Furthermore, among the dogs with dreadlocks, the Bergamasco Sheepdog’s coat is very unique because it consists of three types of hairs: a woolly outer coat, a long and rugged coat (referred to as “goat hair”), and a fine, dense, and oily undercoat.

4. Spanish Water Dog

Spanish Water Dog On El Campello Beach, Alicante; Spain
Kevin George / Shutterstock.com

The Spanish Water Dog originated from the Iberian Peninsula of Spain. And based on its name alone, you’ll have a clue what kind of dog this rustic medium-sized pooch is.

They are used to herd cattle, sheep, and goats. And they are also amazing waterfowl retrievers, so YES they do love the water! So their coat is water-resistant and provides a layer of insulation that keeps them warm when they’re in the water.

Furthermore, Spanish Water Dog has a unique grooming requirement for its cords to form. You have to shave off its coat completely, and then let the hair grow out without brushing/combing it. And then that’s when the hair will start cording. But of course, a hooman‘s assistance is needed to form the cords properly!

And unlike the other dogs with dreadlocks, the Spanish Water Dog only has a single coat. However, the coat is thick, woolly, and is curly as it grows.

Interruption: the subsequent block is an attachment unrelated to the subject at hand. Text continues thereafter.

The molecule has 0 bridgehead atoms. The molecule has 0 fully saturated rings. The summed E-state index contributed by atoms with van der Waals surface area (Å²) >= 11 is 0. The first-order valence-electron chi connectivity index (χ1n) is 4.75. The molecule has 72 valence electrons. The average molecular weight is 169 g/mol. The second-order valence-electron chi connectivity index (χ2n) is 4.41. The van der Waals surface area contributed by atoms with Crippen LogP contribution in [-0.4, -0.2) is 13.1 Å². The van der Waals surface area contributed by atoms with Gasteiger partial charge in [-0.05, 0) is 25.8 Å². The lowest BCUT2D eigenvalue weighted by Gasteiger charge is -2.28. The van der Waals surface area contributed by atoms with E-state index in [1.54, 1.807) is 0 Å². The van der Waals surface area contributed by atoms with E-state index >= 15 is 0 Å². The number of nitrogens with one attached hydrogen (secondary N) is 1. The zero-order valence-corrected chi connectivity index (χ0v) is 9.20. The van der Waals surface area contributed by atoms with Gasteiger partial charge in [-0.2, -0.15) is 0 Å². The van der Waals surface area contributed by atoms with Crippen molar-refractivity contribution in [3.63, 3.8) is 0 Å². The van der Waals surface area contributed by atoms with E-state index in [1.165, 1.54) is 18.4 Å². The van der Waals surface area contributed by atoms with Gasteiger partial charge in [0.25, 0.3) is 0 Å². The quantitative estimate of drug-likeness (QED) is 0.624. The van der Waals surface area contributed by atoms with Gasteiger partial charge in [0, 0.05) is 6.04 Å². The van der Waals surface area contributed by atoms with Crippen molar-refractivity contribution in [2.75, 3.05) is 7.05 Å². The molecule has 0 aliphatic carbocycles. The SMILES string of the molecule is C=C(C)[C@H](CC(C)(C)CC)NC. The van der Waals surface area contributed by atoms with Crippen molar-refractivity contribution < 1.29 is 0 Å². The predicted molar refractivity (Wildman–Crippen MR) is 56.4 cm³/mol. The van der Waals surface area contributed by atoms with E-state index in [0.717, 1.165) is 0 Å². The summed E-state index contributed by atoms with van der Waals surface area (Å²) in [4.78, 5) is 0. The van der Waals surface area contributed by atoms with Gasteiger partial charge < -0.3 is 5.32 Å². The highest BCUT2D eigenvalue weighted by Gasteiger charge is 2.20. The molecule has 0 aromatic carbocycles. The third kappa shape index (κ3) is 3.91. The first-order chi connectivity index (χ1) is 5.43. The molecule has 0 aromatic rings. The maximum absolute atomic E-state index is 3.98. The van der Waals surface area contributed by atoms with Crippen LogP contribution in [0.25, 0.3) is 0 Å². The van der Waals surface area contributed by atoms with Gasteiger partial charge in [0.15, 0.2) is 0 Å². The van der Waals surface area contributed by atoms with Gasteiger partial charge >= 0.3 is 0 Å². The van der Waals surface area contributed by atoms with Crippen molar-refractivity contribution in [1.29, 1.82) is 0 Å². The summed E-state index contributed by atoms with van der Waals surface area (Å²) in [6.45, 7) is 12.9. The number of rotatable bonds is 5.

5. Havanese

Havanese Dog With Corded Coat
Sue Thatcher / Shutterstock.com

The Havanese is the smallest breed among all the dogs with dreadlocks. Naturally, their long coat is very lightweight and slightly wavy. And most of the time, Havanese dogs have brushed out hair.

However, since they have long, slightly wavy hair, they easily form mats. So, for their hair to turn into cords, their owner must tear the mats in their hair and split them into sections so they can start forming cords.

You have to be patient though, it can take a Havanese dog two years to achieve the perfect cords!

6. Poodle

Happy Brown Corded Poodle Running On Green Grass
Aneta Jungerova / Shutterstock.com

When we think of Poodles, we think of all the ways their hair gets perfectly styled. But did you know you can also cord this dog breed’s hair?

Among all the dogs with dreadlocks we mentioned, cording doesn’t come naturally to these pooches. Their thick and curly coat can definitely be corded with a hooman‘s help. Furthermore, most Poodle dogs with dreadlocks are Standard Poodles, but the Toy and Miniature’s hairs can also be corded.

And since they do not have natural-forming cords, Poodle dogs with dreadlocks are quite uncommon.


Komondor Dog Breed Lying Down On The Grass
Everita Pane / Shutterstock.com

Dogs with dreadlocks require a lot of effort, patience, and time but are definitely beautiful companions. Aside from their head-turning appearance, they have amazing personalities to boot.

If you’re considering adopting or buying any corded dog, doing your research on the breed and understanding the laborious grooming requirements is a MUST.

It’s also important to make sure that you are ready for the responsibilities and is ready to commit time and resources to properly take care of such dog.

Image 100572046 13348155
Click to comment

Leave a Reply

Your email address will not be published. Required fields are marked *

To Top

Like Us for Wonderful Dog Stories and Cute Photos!